The AMS is taking cosmic ray data. The universe produces high-energy cosmic rays — high-energy particles in stellar explosions, supernovas, and plasma jets in the galaxy. They come and impinge on the Earth and hit the atmosphere. If we can catch these particles out in space on the International Space Station, we can learn a lot about the universe from them. And maybe we can learn more about dark matter. But we’re looking for many different things, trying to understand more about the universe. If we found an anti-helium nucleus, for example, it would be really exciting. If were to find an anti-carbon atom, this could only be made in an anti-star, and an anti-star could only probably exist in an anti-galaxy. And that would be a very interesting find.
How can you get your head around something like an anti-galaxy? What does that mean?
Imagine a galaxy completely made of antimatter instead of matter, which is just really far away, so it doesn’t interact with us. If it were near, parts of it would be annihilated and we would see that signal. Antimatter is the opposite of matter — when matter and antimatter come together, they annihilate to two photons. At CERN we can actually produce antimatter, but in very, very small quantities, in hundreds of atoms. But we can’t store it for very long because you have to capture it somehow, and it eventually hits the walls of the container and then just gets annihilated. But we have learned that the laws of physics are very nearly the same for matter and antimatter. There may be a cluster of antimatter galaxies hanging out there somewhere. But matter and anti-matter behave similarly, so we may not have figured out it exists because light from it looks the same.
I have a group now working on understanding the data coming from the AMS detector with the aim of later analysis. My students are really excited to be working on data coming from space, as you can imagine. Some of them will soon be working at the AMS POCC (Payload Operation Control Center) at CERN this summer and are very excited about that, too.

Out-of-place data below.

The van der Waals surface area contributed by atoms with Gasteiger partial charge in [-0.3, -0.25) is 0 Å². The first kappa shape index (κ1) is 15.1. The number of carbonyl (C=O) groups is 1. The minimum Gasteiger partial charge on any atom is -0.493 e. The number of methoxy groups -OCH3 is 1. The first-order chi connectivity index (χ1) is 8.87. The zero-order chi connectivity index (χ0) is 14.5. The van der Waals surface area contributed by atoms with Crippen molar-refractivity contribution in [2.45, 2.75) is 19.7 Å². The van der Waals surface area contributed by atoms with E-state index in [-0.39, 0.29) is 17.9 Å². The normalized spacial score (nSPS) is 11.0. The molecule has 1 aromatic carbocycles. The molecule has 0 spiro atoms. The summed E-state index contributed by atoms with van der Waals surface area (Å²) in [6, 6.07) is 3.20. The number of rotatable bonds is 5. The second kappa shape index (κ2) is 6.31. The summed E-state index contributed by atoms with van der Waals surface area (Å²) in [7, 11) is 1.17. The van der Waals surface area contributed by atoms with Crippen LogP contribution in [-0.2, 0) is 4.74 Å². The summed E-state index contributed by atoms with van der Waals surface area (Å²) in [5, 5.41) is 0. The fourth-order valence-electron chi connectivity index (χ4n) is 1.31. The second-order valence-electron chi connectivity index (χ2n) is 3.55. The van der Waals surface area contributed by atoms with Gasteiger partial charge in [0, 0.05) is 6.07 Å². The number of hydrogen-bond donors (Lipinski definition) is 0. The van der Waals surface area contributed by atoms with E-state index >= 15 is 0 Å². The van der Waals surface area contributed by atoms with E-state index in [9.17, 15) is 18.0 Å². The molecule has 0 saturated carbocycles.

Tell us about CERN’s Accelerating Science exhibition, which you helped bring to Ankara. Why was it important for you to bring this exhibition to Turkey?
When I came back to Turkey, I found that there was a lot of misinformation about CERN here. I think Turkish newspapers copied a lot of what the British tabloids have written about CERN, that it would destroy the universe. What people don’t realize is that we’re trying to answer very fundamental questions about the universe, but at the same time this science has an impact on their lives. When we do cutting-edge science, we end up developing technologies that the world didn’t know yet that it needed — for example, the World Wide Web was developed at CERN by Tim Berners-Lee. Another example is Positron Emission Tomography (PET) machines. Most people think antimatter is very special, but positron is simply the antimatter of electron. We use it for tomography — for medical imaging. Many people don’t even know this.